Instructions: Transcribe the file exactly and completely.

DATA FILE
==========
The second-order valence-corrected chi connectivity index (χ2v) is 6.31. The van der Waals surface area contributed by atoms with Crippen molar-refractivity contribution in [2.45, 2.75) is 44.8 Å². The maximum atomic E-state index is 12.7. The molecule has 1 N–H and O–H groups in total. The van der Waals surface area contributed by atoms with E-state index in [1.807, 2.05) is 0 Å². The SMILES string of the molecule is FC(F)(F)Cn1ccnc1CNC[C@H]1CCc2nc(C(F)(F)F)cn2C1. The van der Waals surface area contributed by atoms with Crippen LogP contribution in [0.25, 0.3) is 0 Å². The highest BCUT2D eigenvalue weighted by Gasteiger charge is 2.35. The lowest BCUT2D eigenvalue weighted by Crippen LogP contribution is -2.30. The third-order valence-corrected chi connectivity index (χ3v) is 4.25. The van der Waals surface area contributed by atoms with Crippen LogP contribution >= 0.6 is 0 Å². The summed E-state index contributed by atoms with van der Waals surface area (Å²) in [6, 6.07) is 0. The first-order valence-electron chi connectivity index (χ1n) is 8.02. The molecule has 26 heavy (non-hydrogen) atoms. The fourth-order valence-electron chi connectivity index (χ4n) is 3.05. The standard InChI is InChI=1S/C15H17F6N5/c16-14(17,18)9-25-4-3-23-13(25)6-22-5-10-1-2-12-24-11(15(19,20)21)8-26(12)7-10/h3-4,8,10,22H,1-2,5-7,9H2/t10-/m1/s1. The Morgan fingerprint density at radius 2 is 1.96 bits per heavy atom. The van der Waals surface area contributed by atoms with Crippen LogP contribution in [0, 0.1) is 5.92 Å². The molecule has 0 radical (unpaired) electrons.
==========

The second-order valence-corrected chi connectivity index (χ2v) is 6.31. The van der Waals surface area contributed by atoms with Crippen molar-refractivity contribution in [2.45, 2.75) is 44.8 Å². The maximum atomic E-state index is 12.7. The molecule has 1 N–H and O–H groups in total. The van der Waals surface area contributed by atoms with E-state index in [1.807, 2.05) is 0 Å². The SMILES string of the molecule is FC(F)(F)Cn1ccnc1CNC[C@H]1CCc2nc(C(F)(F)F)cn2C1. The van der Waals surface area contributed by atoms with Crippen LogP contribution in [0.25, 0.3) is 0 Å². The highest BCUT2D eigenvalue weighted by Gasteiger charge is 2.35. The lowest BCUT2D eigenvalue weighted by Crippen LogP contribution is -2.30. The third-order valence-corrected chi connectivity index (χ3v) is 4.25. The van der Waals surface area contributed by atoms with Crippen LogP contribution >= 0.6 is 0 Å². The summed E-state index contributed by atoms with van der Waals surface area (Å²) in [6, 6.07) is 0. The first-order valence-electron chi connectivity index (χ1n) is 8.02. The molecule has 26 heavy (non-hydrogen) atoms. The fourth-order valence-electron chi connectivity index (χ4n) is 3.05. The standard InChI is InChI=1S/C15H17F6N5/c16-14(17,18)9-25-4-3-23-13(25)6-22-5-10-1-2-12-24-11(15(19,20)21)8-26(12)7-10/h3-4,8,10,22H,1-2,5-7,9H2/t10-/m1/s1. The Morgan fingerprint density at radius 2 is 1.96 bits per heavy atom. The van der Waals surface area contributed by atoms with Crippen LogP contribution in [0, 0.1) is 5.92 Å². The molecule has 0 radical (unpaired) electrons.